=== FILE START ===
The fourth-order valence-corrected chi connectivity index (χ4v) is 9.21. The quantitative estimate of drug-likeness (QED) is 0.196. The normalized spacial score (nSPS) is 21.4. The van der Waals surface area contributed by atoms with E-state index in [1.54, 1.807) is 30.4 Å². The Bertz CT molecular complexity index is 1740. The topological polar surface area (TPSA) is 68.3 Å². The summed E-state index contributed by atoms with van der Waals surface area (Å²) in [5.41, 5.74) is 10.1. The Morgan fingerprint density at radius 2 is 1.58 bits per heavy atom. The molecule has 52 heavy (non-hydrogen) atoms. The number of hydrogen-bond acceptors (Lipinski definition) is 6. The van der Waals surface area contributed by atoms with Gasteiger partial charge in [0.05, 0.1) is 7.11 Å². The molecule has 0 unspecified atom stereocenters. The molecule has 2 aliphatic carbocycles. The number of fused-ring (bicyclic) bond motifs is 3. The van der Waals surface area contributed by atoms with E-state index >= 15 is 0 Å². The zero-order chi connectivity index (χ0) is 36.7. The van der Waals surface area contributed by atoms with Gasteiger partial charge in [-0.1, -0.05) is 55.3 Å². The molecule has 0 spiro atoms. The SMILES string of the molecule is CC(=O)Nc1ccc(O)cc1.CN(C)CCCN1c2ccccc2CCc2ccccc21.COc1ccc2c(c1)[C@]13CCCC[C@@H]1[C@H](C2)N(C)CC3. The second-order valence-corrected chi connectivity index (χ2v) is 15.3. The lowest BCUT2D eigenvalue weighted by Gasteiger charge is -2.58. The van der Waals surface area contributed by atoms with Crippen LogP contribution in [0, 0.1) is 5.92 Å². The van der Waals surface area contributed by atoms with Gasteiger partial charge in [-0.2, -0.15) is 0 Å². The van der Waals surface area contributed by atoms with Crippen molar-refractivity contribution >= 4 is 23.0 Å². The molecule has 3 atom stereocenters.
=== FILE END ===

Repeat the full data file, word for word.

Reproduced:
The fourth-order valence-corrected chi connectivity index (χ4v) is 9.21. The quantitative estimate of drug-likeness (QED) is 0.196. The normalized spacial score (nSPS) is 21.4. The van der Waals surface area contributed by atoms with E-state index in [1.54, 1.807) is 30.4 Å². The Bertz CT molecular complexity index is 1740. The topological polar surface area (TPSA) is 68.3 Å². The summed E-state index contributed by atoms with van der Waals surface area (Å²) in [5.41, 5.74) is 10.1. The Morgan fingerprint density at radius 2 is 1.58 bits per heavy atom. The molecule has 52 heavy (non-hydrogen) atoms. The number of hydrogen-bond acceptors (Lipinski definition) is 6. The van der Waals surface area contributed by atoms with Gasteiger partial charge in [0.05, 0.1) is 7.11 Å². The molecule has 0 unspecified atom stereocenters. The molecule has 2 aliphatic carbocycles. The number of fused-ring (bicyclic) bond motifs is 3. The van der Waals surface area contributed by atoms with E-state index >= 15 is 0 Å². The zero-order chi connectivity index (χ0) is 36.7. The van der Waals surface area contributed by atoms with Gasteiger partial charge in [-0.1, -0.05) is 55.3 Å². The molecule has 0 spiro atoms. The SMILES string of the molecule is CC(=O)Nc1ccc(O)cc1.CN(C)CCCN1c2ccccc2CCc2ccccc21.COc1ccc2c(c1)[C@]13CCCC[C@@H]1[C@H](C2)N(C)CC3. The second-order valence-corrected chi connectivity index (χ2v) is 15.3. The lowest BCUT2D eigenvalue weighted by Gasteiger charge is -2.58. The van der Waals surface area contributed by atoms with Crippen LogP contribution in [0, 0.1) is 5.92 Å². The van der Waals surface area contributed by atoms with Gasteiger partial charge in [-0.2, -0.15) is 0 Å². The van der Waals surface area contributed by atoms with Crippen molar-refractivity contribution >= 4 is 23.0 Å². The molecule has 3 atom stereocenters.